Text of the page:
Thursday, November 20, 2008

My China adventure

In January 2008, I went on a two week trip to China, with my younger sister Ki-Ki and my good friends Alvina and Jen. It was my first time in Mainland China and we focused our travels in Beijing and Shanghai. This blog catalogues our days there. I have done a little editing from my original posts to make it easier for those reading this for the first time. For your reading convenience, I've listed the posts so my first posta are at the top and you scroll to my last, so it is in order as you read down. . I hope you enjoy this and my other blogs which I will write when I (hopefully) get more opportunities to travel!

in China

Flying with companions is much more enjoyable than flying alone. The last time I went on an international trip I went solo; this time, flying with my sister Ki-Ki and Alvina was definitely preferable. But still tiring. When we got into Beijing and met our other friend Jen (who flew in from San Francisco) the fatigue had transformed me into an unattractive life form barely able to speak coherent sentences in English, much less my non-existent Chinese.

But we hoped a good dinner would be the remedy. We went to a place called "Little Fat Lamb", a Mongolian hot pot restaurant. There, our presence fascinated the waiter. Who were these Chinese-looking girls that could not speak Chinese? And speak English so well? He was mesmerized by us, insisting that we wear the special aprons to eat (we noticed these aprons were not pushed upon any of the locals). We humored him, especially as it was quite amusing that the aprons were embroidered with cute, plaintive sheep (lamb is the specialty there) and the words "please keep me." I hear they have restaurants in San Francisco and Montreal, I wonder if the aprons there say the same thing.

However, even "Fat Little Lamb" could not help the exhaustion. So we decided on a quiet walk home and an indoor evening, adventures to begin in the morning.

But I am in China.

cold morning

The next morning we woke up early and cold. Very cold. It was barely 30 degrees out, but we weren't going to let the temperature deter us from our China adventure.So we bundled up, each wearing at least 4 layers and looking quite plump. But even though we didn't look as if we were in need of a breakfast, we were recommended to find a Chinese specialty street food:a jiang bing; so we went in search of it.

And we quickly found it. The steam called to us in the freezing air and soon found a a red cheeked vendor making the slightly-spicy-crepe-and-egg-with-a-chinese-twist.

It was just the thing to warm us up (did I mention it was cold?) and spurred us onward to go see the fairly nearby Lama Temple, the largest buddhist temple in Beijing. It was quite beautiful, the most obvious point of pride being that this building:holds the largest buddha ever to be cut from a single block of wood. It is 55 ft tall, spans all three stories and is really amazing. Since you are not allowed to take pictures and I am not one to break the rules, you will have to take my word for it.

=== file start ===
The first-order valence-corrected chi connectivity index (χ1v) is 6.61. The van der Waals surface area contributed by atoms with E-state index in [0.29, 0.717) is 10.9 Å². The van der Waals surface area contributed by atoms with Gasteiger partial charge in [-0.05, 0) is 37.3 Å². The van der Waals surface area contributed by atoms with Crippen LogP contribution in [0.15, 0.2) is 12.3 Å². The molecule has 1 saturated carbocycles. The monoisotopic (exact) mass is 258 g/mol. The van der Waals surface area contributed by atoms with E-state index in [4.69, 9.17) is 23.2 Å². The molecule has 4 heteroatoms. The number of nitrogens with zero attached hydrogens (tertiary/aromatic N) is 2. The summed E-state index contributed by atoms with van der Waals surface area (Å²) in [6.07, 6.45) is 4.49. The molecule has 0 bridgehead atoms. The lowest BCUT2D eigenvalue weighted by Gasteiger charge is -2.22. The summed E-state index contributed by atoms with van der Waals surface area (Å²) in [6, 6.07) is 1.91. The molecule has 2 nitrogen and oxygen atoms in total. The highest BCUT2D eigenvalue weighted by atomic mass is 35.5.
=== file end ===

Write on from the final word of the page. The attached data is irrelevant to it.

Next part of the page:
Though I do admit to breaking the rules a little. An iconic statuary was very clearly marked with this particular decree:
which absolutely no one paid attention to:
including me:
But I had a really important thing to wish for. The cold had made me lose the feeling in my feet and I felt I needed some sort of spirtual assistance to make sure it came back.

Chinese Culture

After our cold morning, we decided temporarily ignore the Chinese culture putdoors and spend our afternoon indoors shopping(!). We went to YaShow an enormous indoor marketplace. I thought I would like to get a nice qipao (one of those Chinese silk dresses with a Mandarin collar) and YaShow we were told was a sure bet place to get one.

It was extremely intimidating. Think of a 6 floor home depot filled with hundreds upon hundreds of stalls, all manned by extremely aggressive vendors. I quickly learned some unpleasant things. First, for a standard Chinese women I am huge. Ki-Ki, my sister, who is a size 2, was forced to wear a large; and when the saleswoman looked at my waist she said, "tai da!" which I'm pretty sure means "too big." She brought me an extra large and looked doubtful.

However, I did manage to squeeze into something...and then the games began. In China, haggling is an art form like no other. And as I was obviously a non-native (if my size didn't give it away, my completely incoherent Chinese did), I was an easy target for a swindle.

Luckily, our traveling companion Jen is not only better at Chinese but no fool either. When the saleswoman gave a price 3 times a normal price, Jen told us to walk away. We were stopped by the saleswoman who than offered another price, maybe 10 dollars less. We (uh, Jen) counter offered 1/3 of the price. Offer, counteroffer, offer, and then Jen told us to walk away again. This went on for two hours. Really. It was exhausting. I don't know how Chinese people actually buy anything. Perhaps that is how they keep from being so materialistic, one has to really work at purchasing. Anyway, we finally got it to a "decent" price and won the respect of the salesperson but after I calculated the savings in my head, I realized it might've been worth it just to pay the extra money so we could leave after 5 minutes instead.

But, looking back, as an experience in real Chinese culture, I suppose it was worth it.

(the outfit Ki-Ki bought... or won, depending on how you look at it)

train travels

Due to the extensive haggling, our shopping expedition took more time than anticiapted and we found ourselves rushing to the train station. Where were we going? Why, we were going to Shanghai. We had booked a 3-day, 2 night tour for ourselves and if we wanted to keep with it we had to catch our 12 hour overnight train.

But there are few things more confusing than a Chinese train station, especially when you don't read a lick of Chinese. People don't like to be asked questions when they are in train stations, they are running to catch their train. Like we should've been..except we had no idea where to go.

I take it back, I had no idea where to go (and neither did Ki-Ki) but Alvina and Jen with their far superior language skills slowly figured it out, while Ki-Ki and I followed like sheep. And after sweating and straining with our luggage through rush hour and throngs of people to the correct gate, I realized I read the tickets wrong and we were an hour early. You know your friends are true friends when they don't get annoyed by things like that.